In his work, The Golden Ass, Lucius Apuleius associates the Egyptian figure of Isis with Hecate, giving Hecate (as well as Juno and Bellona, major Roman goddesses) as a name by which others know Isis.  This may indicate that Hecate had a large following and similar symbolic repertoire to Isis elsewhere in the Mediterranean world at that time.

Hecate may have her origins in the Carians of Anatolia, for many names use hers as a root there, and she remained a prominent figure there up through historical times, especially at her cult site in Lagina.  However, it is possible Hecate originated somewhere in Greece for late-dating monuments to her in Phyrgia and Caria have been discovered.  If Hecate was a goddess adopted from Anatolia, it would likely explain the oddities in her stories.  Much of her roles were already filled by the Greek goddesseses Artemis and Selene, and outside of the stories told in the Theogeny, the Greeks do not relate a consistent story of her parentage or of her role in the Greek pantheon.  Sometimes she is said to be a Titaness who was not banished after their defeat by the Olympians for she aided Zeus in the great battle.  Sometimes in the Theogeny she’s said to be the daughter of Gaia and Uranus, sometimes the only child of Perses and Asteria.  Hesiod maintained that Zeus allowed her to maintain her pre-battle positions, and so she had sway in the three realms of sky, earth, and sea.  Therefore, she lent kings counsel in their judgement, she gave victory and glory to the troops and athletes she willed to win, supported horsemen, sailors, and fishermen.  She worked with Hermes to increase and decrease pastured animals at will and became a figure associated with shepherds and pastoralism, and since Zeus made her an infant nurse who opened the eyes of babies to the dawn, she became associated with childbirth, too.

I think this early tripartite sway may have lead to her common depiction as three goddesses or three faces in one body.  In addition, my guess is that her relevance in all three of these states enabled her association as a liminal goddess, for she was able to traverse the boundaries between the different physical states.  I also think this liminality is what eventually lead to her associations with the underworld and with sorcery, both of which rely upon a “between the worlds” sort of feel.  In this state, she became the Roman goddess Trivia, who–like the later Hecate–who “haunted crossroads, graveyards, and was the goddess of sorcery and witchcraft, she wandered about at night and was seen only by the barking of dogs who told of her approach.”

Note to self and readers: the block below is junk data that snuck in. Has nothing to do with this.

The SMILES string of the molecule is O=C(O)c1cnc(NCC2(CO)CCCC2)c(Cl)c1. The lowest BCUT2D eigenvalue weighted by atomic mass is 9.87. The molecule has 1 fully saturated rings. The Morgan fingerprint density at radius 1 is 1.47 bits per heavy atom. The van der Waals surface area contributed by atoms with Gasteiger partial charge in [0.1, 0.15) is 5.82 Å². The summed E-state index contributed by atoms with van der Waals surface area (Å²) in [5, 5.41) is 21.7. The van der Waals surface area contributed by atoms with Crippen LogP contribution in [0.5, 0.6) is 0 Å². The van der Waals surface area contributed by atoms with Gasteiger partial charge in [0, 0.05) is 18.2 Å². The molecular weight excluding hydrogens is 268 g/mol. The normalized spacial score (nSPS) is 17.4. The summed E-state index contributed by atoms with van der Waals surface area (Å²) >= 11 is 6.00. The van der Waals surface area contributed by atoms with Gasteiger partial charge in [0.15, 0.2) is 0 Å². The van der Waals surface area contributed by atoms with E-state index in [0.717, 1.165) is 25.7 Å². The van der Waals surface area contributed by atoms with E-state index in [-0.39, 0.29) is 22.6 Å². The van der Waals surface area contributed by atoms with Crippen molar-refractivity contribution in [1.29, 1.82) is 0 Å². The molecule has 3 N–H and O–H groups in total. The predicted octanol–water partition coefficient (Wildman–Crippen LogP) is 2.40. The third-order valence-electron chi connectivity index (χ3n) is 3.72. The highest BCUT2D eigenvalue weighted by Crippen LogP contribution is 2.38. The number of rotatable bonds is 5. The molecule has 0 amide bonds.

Roderick notes that we can consider the night sky, crossroads, broom, and cauldron as some of Hecate’s symbols and divination tools as her tools.  He also lists camphor, water lily, and jasmine as her flowers and says she has an “inward” direction.  That makes some sense as she rules the “hidden mysteries, old age, wisdom, secrets, death, the underworld, birth, midwifery, herbalism, and divination.”  Some of her animal symbols include the owl, horse, boar, and dog–but it is really the dog who pops up most in Hecate myths.  Her sacred foods include the pomegranate and the apple (she offered help and kindness to Demeter when she was looking for her lost daughter, Persephone), and Roderick lists mother of pearl and amethyst as her magical stones.  He sacred colors are lunar colors:  black, midnight blue, and white.  Roderick also says that “when we tap into the archetypal energies of Hecate, we evoke our own abilities to create magic and to reverse the ‘evil eye.’  Hecate reminds us that we are all multifaceted begins, and that we should honor each of our ‘faces’, both the strong and the less-than-stalwart.”

Hecate Practice

In honoring Hecate today, honor an old Roman custom by going to a crossroads at midnight and leaving an offering of a single apple and a black candle.  Walk away from the offering without looking back.  As you walk, intone her sacred name one syllable at a time (pronounced Heh-KAH-tay) until you feel her presence surrounding you.  Once she has arrived, spend time contemplating how you might serve this deity.  Take time to ask Hecate what it would mean to live life through her energy, and listen for her answer.

Spend time honoring this goddess by considering the mystery behind each aspect of your daily routine and every person you encounter.

Alas, between the rains and the fact that I live in a highly populated neighborhood, I didn’t feel comfortable leaving a lit candle at a nearby intersection.  Instead, I propped up a dark blue candle (I didn’t have black on hand!) and an apple onto my altar when the clock struck midnight and visualized handing these gifts to Hecate.  Then I lit the candle and laid down facing away from the altar and began intoning Her name.

I think I am a little out of practice, for it took several minutes of intoning and changing my breath pattern several times for my consciousness to shift.  When it did, it was the most interesting experience.  The physical entity of myself sort of felt like this black, empty void and the part of me that resonated with Hecate was this silver lining around my black, lumpy self.  This lining wasn’t a part of me per se, but it also was.